This is a silly question, but when you’ve got a business that’s got 407 electronic devices, do you have special electrical equipment?

We went heavy with our electric.  Even now we’ll blow fuses now and then.  It’s not as bad as most people think it would be.  It’s a lot of power going through the place, but it’s not terrible.  I was always expecting the bill to be a lot higher, and I was relieved when I saw our first few.  It does constantly grow though.  When we opened with one hundred and thirty, to the next year when we had two-hundred and thirty, it was like, ‘what am I doing, someone should stop me’, but it just kept growing.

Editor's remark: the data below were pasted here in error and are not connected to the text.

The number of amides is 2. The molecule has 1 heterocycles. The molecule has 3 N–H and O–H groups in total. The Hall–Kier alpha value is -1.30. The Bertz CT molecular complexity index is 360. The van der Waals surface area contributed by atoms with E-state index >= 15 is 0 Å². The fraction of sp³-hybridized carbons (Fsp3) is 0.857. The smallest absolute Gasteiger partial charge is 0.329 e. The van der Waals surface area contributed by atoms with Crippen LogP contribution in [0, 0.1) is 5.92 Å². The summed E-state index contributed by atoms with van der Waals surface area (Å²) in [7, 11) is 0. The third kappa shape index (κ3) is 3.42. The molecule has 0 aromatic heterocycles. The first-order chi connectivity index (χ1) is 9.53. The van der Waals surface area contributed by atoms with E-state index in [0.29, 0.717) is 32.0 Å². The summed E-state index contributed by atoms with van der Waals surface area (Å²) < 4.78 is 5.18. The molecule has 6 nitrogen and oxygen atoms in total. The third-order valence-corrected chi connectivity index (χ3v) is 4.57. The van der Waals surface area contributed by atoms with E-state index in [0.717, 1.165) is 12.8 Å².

What are the games that mean the most to you in the arcade?